Online services and readings for Trinity 1

Jean-François Millet – The Angelus – Musée d’Orsay, Paris

Reflections from our bishops.

Wells Cathedral – streamed services

Weekly online services from the Church of England

 

 

Readings & Prayers for

1st Sunday after Trinity

14th June 2020

Collect

O God,
the strength of all those who put their trust in you,
mercifully accept our prayers
and, because through the weakness of our mortal nature
we can do no good thing without you,
grant us the help of your grace,
that in the keeping of your commandments
we may please you both in will and deed;
through Jesus Christ your Son our Lord,
who is alive and reigns with you,
in the unity of the Holy Spirit,
one God, now and for ever.

 

Readings

Psalm 116

10 How shall I repay the Lord
for all the benefits he has given to me?

11 I will lift up the cup of salvation
and call upon the name of the Lord.

12 I will fulfil my vows to the Lord
in the presence of all his people.

13 Precious in the sight of the Lord
is the death of his faithful servants.

14 O Lord, I am your servant,
your servant, the child of your handmaid;
you have freed me from my bonds.

15 I will offer to you a sacrifice of thanksgiving
and call upon the name of the Lord.

16 I will fulfil my vows to the Lord
in the presence of all his people,

17 In the courts of the house of the Lord,
in the midst of you, O Jerusalem.
Alleluia.

Romans 5 1 – 8

Since we are justified by faith, we have peace with God through our Lord Jesus Christ, through whom we have obtained access to this grace in which we stand; and we boast in our hope of sharing the glory of God. And not only that, but we also boast in our sufferings, knowing that suffering produces endurance, and endurance produces character, and character produces hope, and hope does not disappoint us, because God’s love has been poured into our hearts through the Holy Spirit that has been given to us.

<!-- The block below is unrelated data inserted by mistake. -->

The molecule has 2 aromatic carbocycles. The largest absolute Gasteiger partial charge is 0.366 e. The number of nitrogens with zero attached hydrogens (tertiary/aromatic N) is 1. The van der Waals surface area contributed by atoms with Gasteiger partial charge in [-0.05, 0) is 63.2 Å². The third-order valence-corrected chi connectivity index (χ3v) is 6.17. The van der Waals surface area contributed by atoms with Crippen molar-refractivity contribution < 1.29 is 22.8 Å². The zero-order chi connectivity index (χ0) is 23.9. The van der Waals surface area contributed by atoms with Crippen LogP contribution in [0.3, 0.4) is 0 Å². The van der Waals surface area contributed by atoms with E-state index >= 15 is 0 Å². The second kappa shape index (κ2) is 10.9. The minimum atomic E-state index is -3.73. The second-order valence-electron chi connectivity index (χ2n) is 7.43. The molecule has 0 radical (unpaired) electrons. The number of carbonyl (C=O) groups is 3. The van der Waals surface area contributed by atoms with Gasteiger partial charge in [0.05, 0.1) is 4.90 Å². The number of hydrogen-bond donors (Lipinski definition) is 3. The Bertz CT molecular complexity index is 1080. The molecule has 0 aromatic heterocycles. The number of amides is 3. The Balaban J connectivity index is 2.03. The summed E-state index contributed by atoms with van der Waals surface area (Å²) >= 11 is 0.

For while we were still weak, at the right time Christ died for the ungodly. Indeed, rarely will anyone die for a righteous person – though perhaps for a good person someone might actually dare to die. But God proves his love for us in that while we still were sinners Christ died for us.

 

Matthew 9 v 35 – chapter 10 v 8

 

Jesus went about all the cities and villages, teaching in their synagogues, and proclaiming the good news of the kingdom, and curing every disease and every sickness. When he saw the crowds, he had compassion for them, because they were harassed and helpless, like sheep without a shepherd. Then he said to his disciples, “The harvest is plentiful, but the labourers are few; therefore ask the Lord of the harvest to send out labourers into his harvest.”

Then Jesus summoned his twelve disciples and gave them authority over unclean spirits, to cast them out, and to cure every disease and every sickness. These are the names of the twelve apostles: first, Simon, also known as Peter, and his brother Andrew; James son of Zebedee, and his brother John; Philip and Bartholomew; Thomas and Matthew the tax-collector; James son of Alphaeus, and Thaddaeus; Simon the Cananaean, and Judas Iscariot, the one who betrayed him.

These twelve Jesus sent out with the following instructions: ‘Go nowhere among the Gentiles, and enter no town of the Samaritans, but go rather to the lost sheep of the house of Israel. As you go, proclaim the good news, “The kingdom of heaven has come near.” Cure the sick, raise the dead, cleanse the lepers, cast out demons. You received without payment; give without payment. Take no gold, or silver, or copper in your belts, no bag for your journey, or two tunics, or sandals, or a staff; for labourers deserve their food.

 

Thought for Trinity 1 by Father Jim

 

“Buy one get one free.” We may not need two bags of apples or two bottles of shampoo, but who can resist a free gift? We all like to think we are getting something for nothing, even when we know that it is all a ploy on the part of the shops to make us spend more than we intended.